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Sum of infinite series

  1. Apr 7, 2010 #1
    1. The problem statement, all variables and given/known data

    Given the Infinite Series 1/(1+n^2) where n goes from 1 to infinity, show that the sum is less than pi/2.

    2. Relevant equations


    Series goes 1/2, 1/5, 1/10, 1/17, 1/26 and so on

    3. The attempt at a solution

    I have tried to find a telescoping series, but I can't see to get the terms to cancel out. My next try was to find the partial sum of the series, but I seem to want to take the integral from 1 til n+1 (as a form of partial sum) of 1/(1+n^2). I end up with Arctan(1+n) - Arctan(1), which obviously is less than pi/2, but I don't find this as a credibal solution....

    Could anyone try to give me any hints on which way to go, or what way to go?

    Thanks for welcoming me to the forum!
  2. jcsd
  3. Apr 7, 2010 #2
    This is nonsense; perhaps you mean [tex]\int \frac{dx}{1 + x^2} = \arctan x + C[/tex] ?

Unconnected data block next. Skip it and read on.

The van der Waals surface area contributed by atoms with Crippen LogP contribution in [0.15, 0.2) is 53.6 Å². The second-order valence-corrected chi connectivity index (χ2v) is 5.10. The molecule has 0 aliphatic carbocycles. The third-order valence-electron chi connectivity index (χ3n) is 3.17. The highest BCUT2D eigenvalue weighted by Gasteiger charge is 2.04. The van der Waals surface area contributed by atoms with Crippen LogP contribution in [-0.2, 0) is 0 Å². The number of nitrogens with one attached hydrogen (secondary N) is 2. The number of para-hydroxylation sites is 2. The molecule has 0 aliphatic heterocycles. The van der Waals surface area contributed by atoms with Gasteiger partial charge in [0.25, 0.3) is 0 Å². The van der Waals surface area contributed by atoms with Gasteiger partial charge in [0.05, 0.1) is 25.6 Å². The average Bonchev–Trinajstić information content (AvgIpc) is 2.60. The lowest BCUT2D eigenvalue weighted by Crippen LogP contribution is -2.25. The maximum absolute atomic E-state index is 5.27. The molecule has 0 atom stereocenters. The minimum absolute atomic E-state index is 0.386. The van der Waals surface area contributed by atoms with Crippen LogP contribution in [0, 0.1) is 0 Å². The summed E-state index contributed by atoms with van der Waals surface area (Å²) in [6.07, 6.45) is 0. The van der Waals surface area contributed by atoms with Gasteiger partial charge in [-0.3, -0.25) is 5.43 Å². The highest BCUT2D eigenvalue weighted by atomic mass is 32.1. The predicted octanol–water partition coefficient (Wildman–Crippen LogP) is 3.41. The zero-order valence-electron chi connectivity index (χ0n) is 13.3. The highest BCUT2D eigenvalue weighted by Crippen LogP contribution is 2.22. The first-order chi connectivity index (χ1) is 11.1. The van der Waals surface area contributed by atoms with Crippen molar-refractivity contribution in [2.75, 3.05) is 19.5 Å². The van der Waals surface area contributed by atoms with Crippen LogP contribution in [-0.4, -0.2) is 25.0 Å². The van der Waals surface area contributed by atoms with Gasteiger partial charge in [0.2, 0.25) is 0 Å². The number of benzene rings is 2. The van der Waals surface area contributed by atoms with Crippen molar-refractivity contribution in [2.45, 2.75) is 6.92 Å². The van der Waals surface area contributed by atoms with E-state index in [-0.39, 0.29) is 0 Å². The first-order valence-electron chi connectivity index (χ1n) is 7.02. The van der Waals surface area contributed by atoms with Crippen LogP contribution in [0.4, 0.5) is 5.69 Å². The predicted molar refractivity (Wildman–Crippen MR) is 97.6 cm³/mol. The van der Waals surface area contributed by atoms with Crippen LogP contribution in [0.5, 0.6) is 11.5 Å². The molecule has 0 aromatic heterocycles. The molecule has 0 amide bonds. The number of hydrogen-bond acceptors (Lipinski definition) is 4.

You are on the right track, actually. One small problem is that you need to overestimate the "bar graph" of the sum of the series with the curve, and [tex]\frac1{1 + x^2}[/tex] is a decreasing function of [tex]x[/tex], which means you need to move the "bar graph" left to fit under the curve. That is, for the [tex]n = 1[/tex] term, you need to write [tex]\frac1{1 + 1^2} < \int_0^1 \frac{dx}{1 + x^2}[/tex] and not [tex]\frac1{1 + 1^2} < \int_1^2 \frac{dx}{1 + x^2}[/tex] (which is false). If what I said about bar graphs doesn't make sense, draw a few pictures.
  4. Apr 8, 2010 #3
    2. I tried to write the integralsign, but couldnt find it so I did it the easy way...

    I totally see it now, and my problem is solved. Thanks alot for helping me! This is a wonderful forum!

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